‘Conservation is seldom convenient’ – Randy Newberg
I often think about this quote when talking with landowners looking for help with their woods. Whether help is answering a question about a tree, putting together a Forest Management Plan, or executing that plan, there are many different people, programs, and sources of information to consider.
In extension forestry, our first recommendation is usually ‘talk to your local WDNR forester.’ I’ll reiterate that here and encourage you to check out this website outlining why a Wisconsin Department of Natural Resources (WDNR) Forester should be your first call.
However, the point of this blog is to remind you there are other professionals who can help, like your local District Conservationist (DC) from the Natural Resources Conservation Service (NRCS). Bill Klase did a nice job summarizing what the NRCS can do for you in this blog post from January. If the NRCS is new to you, I encourage you to start there and then come back to this post.
There are a lot of ways the NRCS can help woodland owners in Wisconsin, but it takes time and effort to work through the bureaucracy. My advice is consistent and simple, ask for help from the pros who get paid to help.
To illustrate, let’s consider the story of a Wisconsin woodland owner navigating the conservation bureaucracy.
Joe has a 25-acre woodlot behind his house and a small corner of crop field he rents to a neighboring farmer. In a conversation with the farmer, the topic of government assistance programs came up. The farmer was enrolled in several payment programs with the Farm Service Agency (FSA) that helped keep his operation afloat in tough economic times. Despite not considering himself a ‘farmer,’ Joe called the local USDA service center, on his neighbors’ advice, to talk about programs for his woods.
Joe had several interests in mind – improving hunting, lowering his tax bill, and making money with a timber sale. After a brief chat, the FSA referred Joe to their sister agency, the NRCS, so he could talk to the district conservationist (DC). Because the county Joe lives in is heavily wooded, his DC was familiar with programs for family forest owners. If this is not the case in your county, encourage your DC to contact the NRCS state forester to fill in the gaps.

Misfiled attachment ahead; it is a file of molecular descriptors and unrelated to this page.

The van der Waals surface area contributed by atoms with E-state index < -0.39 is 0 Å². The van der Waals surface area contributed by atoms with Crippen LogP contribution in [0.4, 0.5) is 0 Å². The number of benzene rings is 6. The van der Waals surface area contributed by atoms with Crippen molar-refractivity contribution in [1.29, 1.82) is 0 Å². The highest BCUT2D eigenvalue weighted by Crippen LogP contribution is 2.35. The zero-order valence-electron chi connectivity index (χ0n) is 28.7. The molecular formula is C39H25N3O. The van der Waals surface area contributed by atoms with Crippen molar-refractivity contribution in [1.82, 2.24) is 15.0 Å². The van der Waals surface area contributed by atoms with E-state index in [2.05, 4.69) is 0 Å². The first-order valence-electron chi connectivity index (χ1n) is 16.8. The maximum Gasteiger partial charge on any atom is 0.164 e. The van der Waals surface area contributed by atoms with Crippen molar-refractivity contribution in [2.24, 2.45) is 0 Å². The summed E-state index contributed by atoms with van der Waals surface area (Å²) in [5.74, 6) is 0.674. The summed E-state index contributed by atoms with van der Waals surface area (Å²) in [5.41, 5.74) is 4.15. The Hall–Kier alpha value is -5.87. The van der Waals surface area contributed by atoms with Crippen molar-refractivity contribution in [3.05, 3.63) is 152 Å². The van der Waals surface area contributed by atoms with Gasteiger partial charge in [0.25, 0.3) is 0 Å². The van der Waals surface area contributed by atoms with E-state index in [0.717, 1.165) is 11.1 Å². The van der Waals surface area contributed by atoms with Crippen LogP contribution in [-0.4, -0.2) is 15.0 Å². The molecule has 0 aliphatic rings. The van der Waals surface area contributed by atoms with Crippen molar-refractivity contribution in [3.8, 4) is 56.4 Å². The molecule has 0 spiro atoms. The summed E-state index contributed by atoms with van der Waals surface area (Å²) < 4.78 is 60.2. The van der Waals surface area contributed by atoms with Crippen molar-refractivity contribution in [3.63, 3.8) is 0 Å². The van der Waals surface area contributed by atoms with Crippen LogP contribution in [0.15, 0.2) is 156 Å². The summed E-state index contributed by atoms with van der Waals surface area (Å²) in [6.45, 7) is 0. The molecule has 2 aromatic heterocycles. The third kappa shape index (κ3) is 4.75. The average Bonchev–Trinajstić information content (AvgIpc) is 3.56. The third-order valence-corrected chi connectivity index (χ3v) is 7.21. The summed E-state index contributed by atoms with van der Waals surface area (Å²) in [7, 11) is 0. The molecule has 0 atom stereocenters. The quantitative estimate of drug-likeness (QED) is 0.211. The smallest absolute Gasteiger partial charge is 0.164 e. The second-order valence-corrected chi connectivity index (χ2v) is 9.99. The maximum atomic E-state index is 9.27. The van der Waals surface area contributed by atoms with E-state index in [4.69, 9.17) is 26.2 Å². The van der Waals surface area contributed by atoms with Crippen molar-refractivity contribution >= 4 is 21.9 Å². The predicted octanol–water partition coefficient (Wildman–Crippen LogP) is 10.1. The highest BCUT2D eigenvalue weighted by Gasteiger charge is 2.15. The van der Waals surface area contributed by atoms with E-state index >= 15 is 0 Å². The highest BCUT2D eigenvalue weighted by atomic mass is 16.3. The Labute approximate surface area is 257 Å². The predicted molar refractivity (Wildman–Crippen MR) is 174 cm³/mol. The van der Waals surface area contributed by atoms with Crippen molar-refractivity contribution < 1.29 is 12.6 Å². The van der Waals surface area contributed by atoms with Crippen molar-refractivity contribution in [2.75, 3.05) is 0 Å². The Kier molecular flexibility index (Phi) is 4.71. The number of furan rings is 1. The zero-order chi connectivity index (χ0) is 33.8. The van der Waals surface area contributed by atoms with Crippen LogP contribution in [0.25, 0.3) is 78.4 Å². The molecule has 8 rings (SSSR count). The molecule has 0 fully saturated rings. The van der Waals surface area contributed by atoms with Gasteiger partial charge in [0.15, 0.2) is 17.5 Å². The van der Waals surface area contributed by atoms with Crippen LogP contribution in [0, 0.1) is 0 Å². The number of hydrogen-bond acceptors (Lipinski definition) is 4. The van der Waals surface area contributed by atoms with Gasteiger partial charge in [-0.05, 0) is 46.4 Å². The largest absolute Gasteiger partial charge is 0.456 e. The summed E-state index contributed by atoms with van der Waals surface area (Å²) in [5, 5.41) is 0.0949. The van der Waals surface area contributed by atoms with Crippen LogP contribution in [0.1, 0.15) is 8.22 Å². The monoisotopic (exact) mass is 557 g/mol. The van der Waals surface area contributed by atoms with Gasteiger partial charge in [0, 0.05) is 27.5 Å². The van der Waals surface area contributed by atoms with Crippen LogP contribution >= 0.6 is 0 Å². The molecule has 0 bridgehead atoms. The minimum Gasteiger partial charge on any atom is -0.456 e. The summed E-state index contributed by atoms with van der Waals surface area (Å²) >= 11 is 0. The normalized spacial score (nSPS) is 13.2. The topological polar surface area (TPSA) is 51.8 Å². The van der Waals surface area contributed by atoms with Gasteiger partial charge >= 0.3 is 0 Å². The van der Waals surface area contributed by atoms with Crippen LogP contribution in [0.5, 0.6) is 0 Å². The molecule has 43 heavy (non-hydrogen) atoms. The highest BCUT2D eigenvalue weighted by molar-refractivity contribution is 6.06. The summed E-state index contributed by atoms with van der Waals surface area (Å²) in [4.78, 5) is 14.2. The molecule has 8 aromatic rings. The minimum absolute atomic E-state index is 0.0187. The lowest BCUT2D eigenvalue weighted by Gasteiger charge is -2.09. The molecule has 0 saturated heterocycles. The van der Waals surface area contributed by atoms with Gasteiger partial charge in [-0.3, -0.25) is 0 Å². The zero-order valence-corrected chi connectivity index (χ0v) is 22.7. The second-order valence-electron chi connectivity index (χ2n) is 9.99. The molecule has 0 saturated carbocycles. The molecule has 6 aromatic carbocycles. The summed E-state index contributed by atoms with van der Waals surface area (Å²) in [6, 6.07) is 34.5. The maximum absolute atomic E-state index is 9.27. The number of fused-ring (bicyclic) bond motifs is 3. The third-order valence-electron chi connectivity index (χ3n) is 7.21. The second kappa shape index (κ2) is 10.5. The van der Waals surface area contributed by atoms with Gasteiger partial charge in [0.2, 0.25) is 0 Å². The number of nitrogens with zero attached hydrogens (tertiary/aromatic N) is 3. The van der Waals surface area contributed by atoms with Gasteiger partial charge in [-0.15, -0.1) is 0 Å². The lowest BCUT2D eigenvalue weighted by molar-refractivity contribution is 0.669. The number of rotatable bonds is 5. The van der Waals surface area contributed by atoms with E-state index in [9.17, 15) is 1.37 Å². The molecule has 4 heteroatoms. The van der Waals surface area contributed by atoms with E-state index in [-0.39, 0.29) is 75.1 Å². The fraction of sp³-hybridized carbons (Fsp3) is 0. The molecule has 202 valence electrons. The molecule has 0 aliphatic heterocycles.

After a few minutes chatting, both Joe and the DC agreed that he wanted to get into the Managed Forest Law (MFL) program. MFL would help Joe lower the property tax bill on his wooded acreage right away and manage for a timber harvest in the future. MFL is a WDNR program. Therefore, the DC told Joe he’d have to contact his local WDNR forester to talk program specifics. The basic info is also available on their website.
However, Joe’s DC knew that to qualify for MFL he needed a written Forest Management Plan, which is where the NRCS can help. The DC outlined how the Environmental Quality Incentive Program (EQIP) helps pay private foresters to write plans for folks like Joe. Formal Forest Management Plans can cost several hundred to thousands of dollars, depending on complexity.
Checking all the boxes.
But before thinking too much about payments, the first step for Joe was to fill out an application. It only took a couple minutes to complete, but required more substantial follow-up information and documentation to become eligible.
To make his application eligible, Joe had to fill out paperwork at the FSA to become ‘established’ as an agricultural producer and connected to his property in their records. In this case, Joe’s agricultural crop is the timber in his woods, which will be harvested according to his management plan.
Joe also verified that his household income was below the eligibility limit for the calendar year. Currently, only folks who make less than $900k/year qualify. Keeping FSA records up to date is an annual requirement, which comes into play because NRCS contracts routinely take over year to plan, submit, and execute.
Having a signed application got Joe over the first hurdle. However, it took a couple more phone conversations and trips to the USDA service center to get all the supporting documents completed and submitted.